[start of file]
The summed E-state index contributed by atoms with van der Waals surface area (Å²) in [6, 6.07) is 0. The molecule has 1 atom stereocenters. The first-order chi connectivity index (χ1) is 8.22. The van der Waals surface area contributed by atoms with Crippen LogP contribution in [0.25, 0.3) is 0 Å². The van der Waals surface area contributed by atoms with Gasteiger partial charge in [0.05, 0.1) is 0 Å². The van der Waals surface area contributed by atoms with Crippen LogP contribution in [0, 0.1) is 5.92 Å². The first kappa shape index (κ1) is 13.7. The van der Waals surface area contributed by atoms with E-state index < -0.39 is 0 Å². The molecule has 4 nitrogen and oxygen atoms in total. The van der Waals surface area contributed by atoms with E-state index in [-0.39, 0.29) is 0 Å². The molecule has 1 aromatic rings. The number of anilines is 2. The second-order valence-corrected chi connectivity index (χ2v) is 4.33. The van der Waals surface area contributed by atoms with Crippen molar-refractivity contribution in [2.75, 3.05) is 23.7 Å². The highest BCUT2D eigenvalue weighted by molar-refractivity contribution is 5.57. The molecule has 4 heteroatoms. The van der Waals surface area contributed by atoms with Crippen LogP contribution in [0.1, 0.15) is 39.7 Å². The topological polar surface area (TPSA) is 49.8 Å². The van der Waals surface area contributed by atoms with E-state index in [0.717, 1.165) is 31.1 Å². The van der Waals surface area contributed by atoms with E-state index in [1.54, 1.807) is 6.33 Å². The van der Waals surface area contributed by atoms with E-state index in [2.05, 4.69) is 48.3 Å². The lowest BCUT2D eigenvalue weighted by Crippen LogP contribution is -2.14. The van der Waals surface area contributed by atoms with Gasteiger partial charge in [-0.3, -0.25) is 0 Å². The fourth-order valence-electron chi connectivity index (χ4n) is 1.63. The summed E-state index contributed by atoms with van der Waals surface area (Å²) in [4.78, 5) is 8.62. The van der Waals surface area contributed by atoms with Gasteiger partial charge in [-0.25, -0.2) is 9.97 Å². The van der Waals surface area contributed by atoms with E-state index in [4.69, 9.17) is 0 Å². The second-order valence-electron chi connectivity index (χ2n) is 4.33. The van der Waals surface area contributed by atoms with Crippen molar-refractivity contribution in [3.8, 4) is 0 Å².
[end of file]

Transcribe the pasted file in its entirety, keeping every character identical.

The summed E-state index contributed by atoms with van der Waals surface area (Å²) in [6, 6.07) is 0. The molecule has 1 atom stereocenters. The first-order chi connectivity index (χ1) is 8.22. The van der Waals surface area contributed by atoms with Crippen LogP contribution in [0.25, 0.3) is 0 Å². The van der Waals surface area contributed by atoms with Gasteiger partial charge in [0.05, 0.1) is 0 Å². The van der Waals surface area contributed by atoms with Crippen LogP contribution in [0, 0.1) is 5.92 Å². The first kappa shape index (κ1) is 13.7. The van der Waals surface area contributed by atoms with E-state index < -0.39 is 0 Å². The molecule has 4 nitrogen and oxygen atoms in total. The van der Waals surface area contributed by atoms with E-state index in [-0.39, 0.29) is 0 Å². The molecule has 1 aromatic rings. The number of anilines is 2. The second-order valence-corrected chi connectivity index (χ2v) is 4.33. The van der Waals surface area contributed by atoms with Crippen molar-refractivity contribution in [2.75, 3.05) is 23.7 Å². The highest BCUT2D eigenvalue weighted by molar-refractivity contribution is 5.57. The molecule has 4 heteroatoms. The van der Waals surface area contributed by atoms with Crippen LogP contribution in [0.1, 0.15) is 39.7 Å². The topological polar surface area (TPSA) is 49.8 Å². The van der Waals surface area contributed by atoms with E-state index in [0.717, 1.165) is 31.1 Å². The van der Waals surface area contributed by atoms with E-state index in [1.54, 1.807) is 6.33 Å². The van der Waals surface area contributed by atoms with E-state index in [2.05, 4.69) is 48.3 Å². The lowest BCUT2D eigenvalue weighted by Crippen LogP contribution is -2.14. The van der Waals surface area contributed by atoms with Gasteiger partial charge in [-0.3, -0.25) is 0 Å². The fourth-order valence-electron chi connectivity index (χ4n) is 1.63. The summed E-state index contributed by atoms with van der Waals surface area (Å²) in [4.78, 5) is 8.62. The van der Waals surface area contributed by atoms with Gasteiger partial charge in [-0.25, -0.2) is 9.97 Å². The van der Waals surface area contributed by atoms with E-state index in [4.69, 9.17) is 0 Å². The second-order valence-electron chi connectivity index (χ2n) is 4.33. The van der Waals surface area contributed by atoms with Crippen molar-refractivity contribution in [3.8, 4) is 0 Å².